When news of the Channel Islands evacuation and occupation reached Channel Islanders living in the Vancouver area of Canada, a sense of shock swept through the community. They quickly realised that the evacuees, who had been sent to the British mainland, would need clothing, shoes, cash and medical supplies. The Channel Islands – Guernsey, Jersey, Alderney, Herm and Sark are 70 miles away from England but around 30 miles from the French coast.
|Channel Island evacuee children in Stockport Town Hall receive toys donated by the local people|
In June 1940, 17,000 children and adults left Guernsey, arriving in England with just the clothes on their backs. Whole schools were evacuated with their teachers, and some reopened in England during the war as 'Guernsey schools' so that the evacuated teachers and pupils could remain together. One school was financially supported by Americans, with one child being sponsored by the President's wife, Mrs Eleanor Roosevelt. The only communication between England and Guernsey was through 25 word Red Cross letters.
Interviews with the evacuees, together with surviving wartime records, show there were certain individuals and organisations that made a huge difference to the lives of these penniless evacuees, not just financially, but also emotionally. Amongst these were the Canadian Channel Islander's Societies. When news of the Channel Islands evacuation and occupation reached the 500 Channel Islanders living in the Vancouver area, a sense of shock swept through the community. They quickly realised that the evacuees would need clothing, shoes, cash and medical supplies, and a writer, Philippe William Luce, formed the Vancouver Channel Islanders Society. A handful of their newsletters have survived, and the society noted at one meeting,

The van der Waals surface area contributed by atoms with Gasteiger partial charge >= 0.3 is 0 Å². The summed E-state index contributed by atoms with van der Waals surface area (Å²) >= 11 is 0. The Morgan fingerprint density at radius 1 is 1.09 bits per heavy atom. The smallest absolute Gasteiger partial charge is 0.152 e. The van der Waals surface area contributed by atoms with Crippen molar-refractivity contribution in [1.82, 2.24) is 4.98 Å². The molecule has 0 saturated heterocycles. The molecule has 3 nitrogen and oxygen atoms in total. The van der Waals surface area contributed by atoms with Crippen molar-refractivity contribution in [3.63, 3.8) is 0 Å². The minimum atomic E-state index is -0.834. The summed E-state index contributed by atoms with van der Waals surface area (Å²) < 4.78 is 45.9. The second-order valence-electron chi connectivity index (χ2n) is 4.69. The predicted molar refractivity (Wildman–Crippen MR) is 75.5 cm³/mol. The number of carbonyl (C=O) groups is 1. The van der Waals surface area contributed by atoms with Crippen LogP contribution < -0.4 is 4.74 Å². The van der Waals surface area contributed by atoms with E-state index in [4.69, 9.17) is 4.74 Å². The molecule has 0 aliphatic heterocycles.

“Thousands of old folks, women and children urgently need help, and every dollar counts. It costs about $1000 a week for shoe repairs and dental attention alone. Every letter from the kiddies to their parents in the Islands costs one shilling and families building homes in England need stoves, furniture, bedding etc”
|Channel Island mothers, teachers and children arrive in Cheshire|
The society's newsletters give details of the fund raising efforts they made. They sold Christmas cards and Jersey seed potatoes, and held raffles – with one prize being a prize Jersey calf which raised $3,000. Local people donated clothing, shoes, socks, quilts and books to the society, which were sent to Victory Hall, 535 Homer Street, Vancouver, for packaging on Thursday afternoons. The society organised lunches for which admission was $25 per person, together with musical evenings, concerts, film shows and picnics. In October 1941 the Vancouver Lion's Club donated all the proceeds of its annual charity concert to the society, which featured an appearance by Lansing Hatfield, a star of the New York Opera. By February 1942, the Vancouver society had sent $3,254 to London for the evacuees together with 119 crates of clothing, and letters of thanks began to arrive from Channel Island evacuees in England,
“More and more letters of thanks are coming from the recipients; some exceedingly touching scribblings from little children”
Some of the Canadians who donated clothing to the society placed little notes in the pockets of coats and jackets. A Guernsey evacuee at the Forest School in Cheshire found the following little note in the pocket of his coat,
“To the little boy who receives this parcel. Please write to me
at the above address and let me know how you like it. May
God Bless you, and keep you safe from harm. Sincerely yours,
Mrs C J Collett”
It is not known if the boy contacted Mrs Collett at the time. Another society was established in Victoria,Vancouver Island, containing around 100 members. At their first meeting in August 1941, the committee decided to arrange a Channel Islands Arts and Crafts event, to arouse interest in the islands, and between 1941 and 1945, the Victoria society raised $4,992 for the evacuees. They used the Women's Institute rooms on Fort Street for the collection and packaging of clothing, before sending the crates to the Vancouver society, or directly to London.
It is not known exactly how many more Channel Islanders in Canada carried out this wonderful work, but their efforts clearly went a long way in helping hundreds of unfortunate evacuees in England who had been torn from their homes.
If anyone in Canada can help provide me with more information about the Canadian Channel Islanders societies, I would love to hear from you.
I would also love to contact the family of Mrs C J Collett whose note is displayed in this article.
Please contact me by email at: firstname.lastname@example.org